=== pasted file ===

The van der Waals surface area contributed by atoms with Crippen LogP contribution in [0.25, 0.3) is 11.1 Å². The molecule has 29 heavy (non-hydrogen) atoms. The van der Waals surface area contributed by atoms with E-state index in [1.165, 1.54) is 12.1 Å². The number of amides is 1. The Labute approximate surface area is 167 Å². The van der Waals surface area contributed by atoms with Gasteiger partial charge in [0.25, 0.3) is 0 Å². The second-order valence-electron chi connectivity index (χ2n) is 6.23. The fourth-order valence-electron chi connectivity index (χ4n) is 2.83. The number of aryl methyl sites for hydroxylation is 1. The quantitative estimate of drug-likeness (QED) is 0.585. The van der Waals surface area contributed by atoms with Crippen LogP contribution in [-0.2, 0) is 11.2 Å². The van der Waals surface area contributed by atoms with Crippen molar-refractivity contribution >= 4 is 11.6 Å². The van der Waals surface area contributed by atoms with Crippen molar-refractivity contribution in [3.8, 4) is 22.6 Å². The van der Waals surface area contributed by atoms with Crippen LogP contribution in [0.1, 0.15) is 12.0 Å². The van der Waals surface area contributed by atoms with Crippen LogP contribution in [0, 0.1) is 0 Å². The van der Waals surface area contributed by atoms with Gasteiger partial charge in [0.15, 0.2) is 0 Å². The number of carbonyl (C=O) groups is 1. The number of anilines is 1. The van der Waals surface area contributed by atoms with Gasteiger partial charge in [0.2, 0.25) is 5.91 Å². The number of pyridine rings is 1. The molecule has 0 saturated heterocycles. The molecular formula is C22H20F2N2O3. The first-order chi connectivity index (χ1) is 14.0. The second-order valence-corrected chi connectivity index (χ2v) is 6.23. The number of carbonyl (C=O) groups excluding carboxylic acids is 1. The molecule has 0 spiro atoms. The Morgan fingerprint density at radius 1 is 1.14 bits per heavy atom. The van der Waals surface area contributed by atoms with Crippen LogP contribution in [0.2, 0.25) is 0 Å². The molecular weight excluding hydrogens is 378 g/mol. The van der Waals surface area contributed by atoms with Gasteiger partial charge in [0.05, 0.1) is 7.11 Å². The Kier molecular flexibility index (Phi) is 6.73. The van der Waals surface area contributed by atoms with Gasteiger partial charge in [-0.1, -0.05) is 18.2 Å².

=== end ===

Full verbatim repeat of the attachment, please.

The van der Waals surface area contributed by atoms with Crippen LogP contribution in [0.25, 0.3) is 11.1 Å². The molecule has 29 heavy (non-hydrogen) atoms. The van der Waals surface area contributed by atoms with E-state index in [1.165, 1.54) is 12.1 Å². The number of amides is 1. The Labute approximate surface area is 167 Å². The van der Waals surface area contributed by atoms with Gasteiger partial charge in [0.25, 0.3) is 0 Å². The second-order valence-electron chi connectivity index (χ2n) is 6.23. The fourth-order valence-electron chi connectivity index (χ4n) is 2.83. The number of aryl methyl sites for hydroxylation is 1. The quantitative estimate of drug-likeness (QED) is 0.585. The van der Waals surface area contributed by atoms with Crippen LogP contribution in [-0.2, 0) is 11.2 Å². The van der Waals surface area contributed by atoms with Crippen molar-refractivity contribution >= 4 is 11.6 Å². The van der Waals surface area contributed by atoms with Crippen molar-refractivity contribution in [3.8, 4) is 22.6 Å². The van der Waals surface area contributed by atoms with Crippen LogP contribution in [0.1, 0.15) is 12.0 Å². The van der Waals surface area contributed by atoms with Crippen LogP contribution in [0, 0.1) is 0 Å². The van der Waals surface area contributed by atoms with Gasteiger partial charge in [0.15, 0.2) is 0 Å². The number of carbonyl (C=O) groups is 1. The number of anilines is 1. The van der Waals surface area contributed by atoms with Gasteiger partial charge in [0.2, 0.25) is 5.91 Å². The number of pyridine rings is 1. The molecule has 0 saturated heterocycles. The molecular formula is C22H20F2N2O3. The first-order chi connectivity index (χ1) is 14.0. The second-order valence-corrected chi connectivity index (χ2v) is 6.23. The number of carbonyl (C=O) groups excluding carboxylic acids is 1. The molecule has 0 spiro atoms. The Morgan fingerprint density at radius 1 is 1.14 bits per heavy atom. The van der Waals surface area contributed by atoms with Crippen LogP contribution in [0.2, 0.25) is 0 Å². The molecular weight excluding hydrogens is 378 g/mol. The van der Waals surface area contributed by atoms with Gasteiger partial charge in [0.05, 0.1) is 7.11 Å². The Kier molecular flexibility index (Phi) is 6.73. The van der Waals surface area contributed by atoms with Gasteiger partial charge in [-0.1, -0.05) is 18.2 Å².